Ten 7-Eleven franchise stores on eastern Long Island, including the one in Sag Harbor, and four franchises in Virginia were seized by the United States Justice Department on Monday morning, their owners accused of identity theft, conspiring to commit wire fraud, and harboring illegal immigrants who worked at the stores, while simultaneously skimming their wages.
The United States Attorney’s Office in Brooklyn indicted the owners on Monday. In a press release from the office of Loretta E. Lynch, U.S. attorney for the eastern district of New York, the government said that the eight men and one woman charged would use stolen identities to smuggle “dozens of illegal immigrants” into the country, then employ them at the stores, providing housing for them, while stealing “substantial portions” of the vulnerable workers’ weekly pay.
Five houses belonging to the franchise owners, which the federal prosecutor said were being used as “plantation-style” housing for the workers, were seized by the Justice Department, as well.
The identities stolen included those from children as young as 8 years old and from “three dead people and a Coast Guard cadet,” according to the release. The defendants “stole significant portions of the illegal immigrants’ wages, rather than paying the workers in full,” the statement said.
“From their 7-Eleven stores, the defendants dispersed wire fraud and identity theft along with Slurpees and hot dogs,” Ms. Lynch said in the statement. “These defendants ruthlessly exploited their immigrant employees, stealing their wages and requiring them to live in unregulated boarding houses, in effect creating a modern day plantation system,” Ms. Lynch said.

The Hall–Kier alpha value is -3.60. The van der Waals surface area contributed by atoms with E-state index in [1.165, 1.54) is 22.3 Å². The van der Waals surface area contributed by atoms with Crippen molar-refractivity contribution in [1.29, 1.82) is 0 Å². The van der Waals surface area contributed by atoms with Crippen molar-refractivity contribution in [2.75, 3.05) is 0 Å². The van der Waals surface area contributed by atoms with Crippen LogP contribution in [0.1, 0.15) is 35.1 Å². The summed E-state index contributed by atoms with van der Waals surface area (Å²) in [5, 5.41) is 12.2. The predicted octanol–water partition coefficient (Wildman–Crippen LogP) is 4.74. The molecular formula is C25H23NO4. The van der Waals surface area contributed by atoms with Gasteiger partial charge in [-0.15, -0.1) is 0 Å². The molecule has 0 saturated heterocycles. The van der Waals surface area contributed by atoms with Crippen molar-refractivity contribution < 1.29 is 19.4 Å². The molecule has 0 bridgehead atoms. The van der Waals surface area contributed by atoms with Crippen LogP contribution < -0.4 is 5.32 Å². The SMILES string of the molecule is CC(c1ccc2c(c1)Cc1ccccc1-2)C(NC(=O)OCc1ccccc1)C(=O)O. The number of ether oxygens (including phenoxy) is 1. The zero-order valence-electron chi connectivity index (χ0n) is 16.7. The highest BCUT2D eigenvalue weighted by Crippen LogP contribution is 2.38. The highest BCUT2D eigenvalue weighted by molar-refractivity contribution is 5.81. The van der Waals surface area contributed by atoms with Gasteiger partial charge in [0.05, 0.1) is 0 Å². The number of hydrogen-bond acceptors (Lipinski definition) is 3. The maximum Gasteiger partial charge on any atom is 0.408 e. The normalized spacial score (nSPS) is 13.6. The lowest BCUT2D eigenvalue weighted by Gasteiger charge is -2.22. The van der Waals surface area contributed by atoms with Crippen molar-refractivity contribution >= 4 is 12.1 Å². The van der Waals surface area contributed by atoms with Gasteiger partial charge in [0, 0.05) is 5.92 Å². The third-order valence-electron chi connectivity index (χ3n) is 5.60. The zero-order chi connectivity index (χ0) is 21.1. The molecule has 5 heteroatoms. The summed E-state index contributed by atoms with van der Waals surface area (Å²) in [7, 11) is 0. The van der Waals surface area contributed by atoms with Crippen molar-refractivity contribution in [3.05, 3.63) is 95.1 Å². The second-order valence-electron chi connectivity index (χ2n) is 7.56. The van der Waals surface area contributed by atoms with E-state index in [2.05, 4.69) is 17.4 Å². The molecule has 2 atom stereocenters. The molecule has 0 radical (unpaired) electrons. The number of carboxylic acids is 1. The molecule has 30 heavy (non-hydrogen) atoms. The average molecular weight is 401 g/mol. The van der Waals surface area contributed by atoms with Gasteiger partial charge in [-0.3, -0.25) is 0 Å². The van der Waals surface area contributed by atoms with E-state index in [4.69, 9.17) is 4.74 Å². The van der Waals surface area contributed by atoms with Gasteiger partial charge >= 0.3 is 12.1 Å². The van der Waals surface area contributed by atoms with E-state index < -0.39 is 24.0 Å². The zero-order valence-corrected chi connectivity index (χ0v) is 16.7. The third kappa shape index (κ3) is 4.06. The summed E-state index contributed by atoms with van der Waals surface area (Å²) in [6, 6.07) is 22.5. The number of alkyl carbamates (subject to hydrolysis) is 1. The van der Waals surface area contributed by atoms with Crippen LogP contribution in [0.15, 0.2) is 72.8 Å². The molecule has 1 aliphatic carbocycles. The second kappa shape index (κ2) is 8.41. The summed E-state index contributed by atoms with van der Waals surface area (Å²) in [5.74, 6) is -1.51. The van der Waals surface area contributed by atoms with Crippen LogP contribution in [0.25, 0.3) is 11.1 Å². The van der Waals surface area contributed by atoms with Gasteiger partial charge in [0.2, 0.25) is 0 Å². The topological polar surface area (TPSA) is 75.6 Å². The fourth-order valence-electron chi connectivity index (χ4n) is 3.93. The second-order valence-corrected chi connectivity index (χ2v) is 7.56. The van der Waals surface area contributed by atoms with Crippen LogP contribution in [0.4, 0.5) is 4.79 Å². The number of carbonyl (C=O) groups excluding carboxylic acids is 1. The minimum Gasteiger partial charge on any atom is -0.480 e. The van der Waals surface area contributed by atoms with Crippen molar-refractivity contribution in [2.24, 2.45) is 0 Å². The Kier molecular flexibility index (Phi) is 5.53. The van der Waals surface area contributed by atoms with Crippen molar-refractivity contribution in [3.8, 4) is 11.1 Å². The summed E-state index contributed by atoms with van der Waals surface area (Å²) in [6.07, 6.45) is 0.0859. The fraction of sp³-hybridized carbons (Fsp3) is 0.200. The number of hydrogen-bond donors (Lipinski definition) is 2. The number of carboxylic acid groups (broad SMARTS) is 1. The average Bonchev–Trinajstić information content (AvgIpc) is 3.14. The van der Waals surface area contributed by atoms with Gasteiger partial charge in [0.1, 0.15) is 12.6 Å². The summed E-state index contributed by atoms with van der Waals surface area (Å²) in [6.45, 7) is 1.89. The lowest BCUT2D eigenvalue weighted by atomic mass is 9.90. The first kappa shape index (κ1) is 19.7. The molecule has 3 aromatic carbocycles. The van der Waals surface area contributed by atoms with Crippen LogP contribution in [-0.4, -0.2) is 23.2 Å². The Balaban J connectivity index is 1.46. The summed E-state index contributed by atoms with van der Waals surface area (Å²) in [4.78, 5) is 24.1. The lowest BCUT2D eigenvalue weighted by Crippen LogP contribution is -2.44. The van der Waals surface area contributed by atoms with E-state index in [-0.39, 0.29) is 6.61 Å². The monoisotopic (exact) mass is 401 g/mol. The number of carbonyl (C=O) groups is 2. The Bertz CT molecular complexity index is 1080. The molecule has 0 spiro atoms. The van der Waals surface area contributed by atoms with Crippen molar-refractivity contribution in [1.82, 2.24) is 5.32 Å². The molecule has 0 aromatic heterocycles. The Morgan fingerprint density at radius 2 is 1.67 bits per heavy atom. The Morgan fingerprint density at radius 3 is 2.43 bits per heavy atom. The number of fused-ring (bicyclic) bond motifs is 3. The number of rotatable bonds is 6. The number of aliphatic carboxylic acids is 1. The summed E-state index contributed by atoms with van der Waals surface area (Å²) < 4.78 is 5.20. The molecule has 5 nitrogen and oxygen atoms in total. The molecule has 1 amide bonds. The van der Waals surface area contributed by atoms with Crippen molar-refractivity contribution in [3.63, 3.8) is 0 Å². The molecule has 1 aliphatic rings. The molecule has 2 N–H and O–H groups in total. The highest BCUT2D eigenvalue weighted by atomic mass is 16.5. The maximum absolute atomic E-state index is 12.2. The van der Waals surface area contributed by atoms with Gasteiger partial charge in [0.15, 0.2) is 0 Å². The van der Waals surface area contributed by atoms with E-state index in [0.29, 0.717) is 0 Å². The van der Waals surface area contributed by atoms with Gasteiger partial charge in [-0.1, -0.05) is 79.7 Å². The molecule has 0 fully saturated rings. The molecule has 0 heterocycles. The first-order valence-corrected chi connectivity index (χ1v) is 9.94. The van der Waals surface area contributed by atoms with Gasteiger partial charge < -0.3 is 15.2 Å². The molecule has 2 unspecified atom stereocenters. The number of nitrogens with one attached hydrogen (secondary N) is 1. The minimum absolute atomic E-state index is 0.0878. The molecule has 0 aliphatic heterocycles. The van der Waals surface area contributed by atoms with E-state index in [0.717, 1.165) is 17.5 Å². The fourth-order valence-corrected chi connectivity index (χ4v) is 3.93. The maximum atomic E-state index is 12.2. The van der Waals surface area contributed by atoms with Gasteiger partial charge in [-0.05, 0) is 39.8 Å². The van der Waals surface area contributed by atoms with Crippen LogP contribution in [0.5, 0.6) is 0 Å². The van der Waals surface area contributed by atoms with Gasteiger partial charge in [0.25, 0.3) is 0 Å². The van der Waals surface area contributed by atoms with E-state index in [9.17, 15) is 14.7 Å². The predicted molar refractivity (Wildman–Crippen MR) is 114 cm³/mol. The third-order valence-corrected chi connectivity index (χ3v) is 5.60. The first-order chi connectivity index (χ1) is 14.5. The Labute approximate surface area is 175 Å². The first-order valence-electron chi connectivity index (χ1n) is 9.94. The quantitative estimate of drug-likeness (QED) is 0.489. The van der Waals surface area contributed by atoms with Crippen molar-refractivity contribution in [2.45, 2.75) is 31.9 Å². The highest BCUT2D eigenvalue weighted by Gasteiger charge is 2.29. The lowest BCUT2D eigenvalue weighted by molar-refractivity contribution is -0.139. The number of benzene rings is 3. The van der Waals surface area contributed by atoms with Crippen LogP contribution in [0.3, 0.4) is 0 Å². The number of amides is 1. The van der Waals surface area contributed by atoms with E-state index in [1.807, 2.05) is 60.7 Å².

The press release calls the investigation one of the largest ever into criminal immigrant employment, and said it is being conducted by the Justice Department along with Immigration and Customs Enforcement and the Department of Homeland Security.
The Justice Department believes the operation has been going on since 2000, resulting in over 50 illegal immigrants being brought into the country.
The investigation is still ongoing, with more stores targeted by the investigators, according to Ms. Lynch’s office.
Eight of the nine were arrested and arraigned on Monday afternoon at the United States District Court in Central Islip. Among them were Farrukh Baig, 57, and Bushra Baig, 49, both of Head of Harbor, who own the Sag Harbor franchise and a house in St. James on the North Shore. Also arrested and arraigned were Malik Yousaf, 51, of South Setauket, Ramon Nanas, 49, of Great River, Ummar Uppal, 48, of Islip Terrace, Zahid Baig, 52, and Tariq Rana, 34, of Chesapeake, Va., and Shannawaz Baig, 62, of Virginia Beach.
All eight pled not guilty, and are being held without bail.
The ninth suspect, Azhar Zia, 49, of Great River, is still at large, and is being sought by the Department of Homeland Security.
The Sag Harbor 7-Eleven was closed on Monday morning, but a sign in the window promised it would reopen later in the day. By that evening, it had reopened, presumably under corporate management.